Matthew 7:24-27—“Therefore, everyone who hears these words of mine and acts on them will be like a wise man who built his house on the rock. The rain fell, the rivers rose, and the winds blew and pounded that house. Yet it didn’t collapse because its foundation was on the rock. But everyone who hears these words of mine and doesn’t act on them will be like a foolish man who built his house on the sand. The rain fell, the rivers rose, the winds blew and pounded that house, and it collapsed. It collapsed with a great crash.”
When I was ten, I remember putting on my rubber boots and walking down the basement stairs to see the flooding. Our basement was covered in water, toys, and papers floating, and everything was ruined. All because there were cracks in our foundation. The basement was my safe space, so my heart broke when I saw it destroyed. Everything I held dear was now damaged and destroyed.
Once the water was cleared out, we began the clean-up process. Throwing out things that were unsavable and sanitizing, and deep cleaning floors and walls. However, my father said something I would never forget while cleaning: “If we don’t take the time to repair this correctly, it will happen again. And if we don’t clean it right, the rot will set in, making things worse.”
It was his way of showing my brother and me that some things take time; in this case, it would be worth taking our time.
The same is true about our spiritual foundations.
If we don’t take the time to get it right when the storms of life come, they will knock us down, and then the rot of sin will take over.
Let’s dig deeper into this parable of the two houses.
First, think about these houses—the only difference mentioned in the story is that one is built on stone, and the other, on the sand. So from the outside, these houses looked good in appearance, yet, when the storm came, that is when the differences showed.
Our foundation is what will keep us safe and give us security. If our foundation is washed away, there is nothing for us to fall back on. Our foundation is our faith.
Let’s look at the houses as if they are people.
Both attend church, sing worship songs, read scriptures, and pray. However, when the storm comes, only one is left standing.
See the difference in their foundation? It may not be evident since their outward actions are the same. But the most significant difference isn’t always something that is seen, especially when life is going well. Still, it is definitely noticeable when the storms of life blow in.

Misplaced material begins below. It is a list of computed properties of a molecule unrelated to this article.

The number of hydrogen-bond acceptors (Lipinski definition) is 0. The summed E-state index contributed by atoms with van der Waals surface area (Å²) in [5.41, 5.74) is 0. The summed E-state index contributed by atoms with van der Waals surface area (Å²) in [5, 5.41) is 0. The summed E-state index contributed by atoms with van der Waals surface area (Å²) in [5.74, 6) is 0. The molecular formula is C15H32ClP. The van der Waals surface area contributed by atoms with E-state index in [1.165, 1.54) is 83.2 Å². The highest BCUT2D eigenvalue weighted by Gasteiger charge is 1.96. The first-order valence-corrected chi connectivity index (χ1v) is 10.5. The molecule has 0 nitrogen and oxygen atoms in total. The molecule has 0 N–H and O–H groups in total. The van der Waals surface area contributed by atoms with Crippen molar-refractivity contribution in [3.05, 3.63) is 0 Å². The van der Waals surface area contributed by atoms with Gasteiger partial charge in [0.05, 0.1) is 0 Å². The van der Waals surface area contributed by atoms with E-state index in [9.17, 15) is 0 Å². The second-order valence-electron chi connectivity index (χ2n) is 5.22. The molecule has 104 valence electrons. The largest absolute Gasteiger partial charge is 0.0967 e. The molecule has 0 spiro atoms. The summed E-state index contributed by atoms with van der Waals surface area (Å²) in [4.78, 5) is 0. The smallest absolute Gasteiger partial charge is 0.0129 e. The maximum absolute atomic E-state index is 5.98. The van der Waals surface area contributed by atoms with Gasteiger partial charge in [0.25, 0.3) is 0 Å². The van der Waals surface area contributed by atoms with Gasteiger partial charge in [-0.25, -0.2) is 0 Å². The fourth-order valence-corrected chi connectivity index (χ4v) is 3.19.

If we do not obey and practice the scripture daily, we live in a false sense of security. Their faith isn’t entirely in God, and when the storm comes, they try to handle it with their own strength. It is one thing just to hear the words of Jesus and another to act on His words.
“Everyone who hears these words of mine and acts on them will be like a wise man …”
It isn’t enough to just hear God’s words—we must be doers of the word.
James 1:22—“But be doers of the word and not hearers only, deceiving yourselves.”
Take some time to really think about your own personal walk with God. Are you a listener or a doer?
Self-reflection is a great tool to help you make sure your foundation is strong. Even Paul references this in 1 Corinthians 11:28, “Let a person examine himself …”
Here are some reflection questions to help you reinforce your spiritual foundation:
- How does my light shine on others?
- Am I trusting Christ completely for my righteousness, or am I trying to earn it?
- What are my true motives for giving, praying, and fasting?
- Do I worry, or do I trust in the Father?
- Am I guilty of judging others?
- Am I acting on the Word?
- Am I asking for forgiveness?
Sometimes the storm may come into your house, and it won’t fully wash away—let that be a lesson on where you need to reinforce your foundation. Storms will come, but when we place Jesus as our cornerstone (Ephesians 2:20), we can rest and leave it up to God.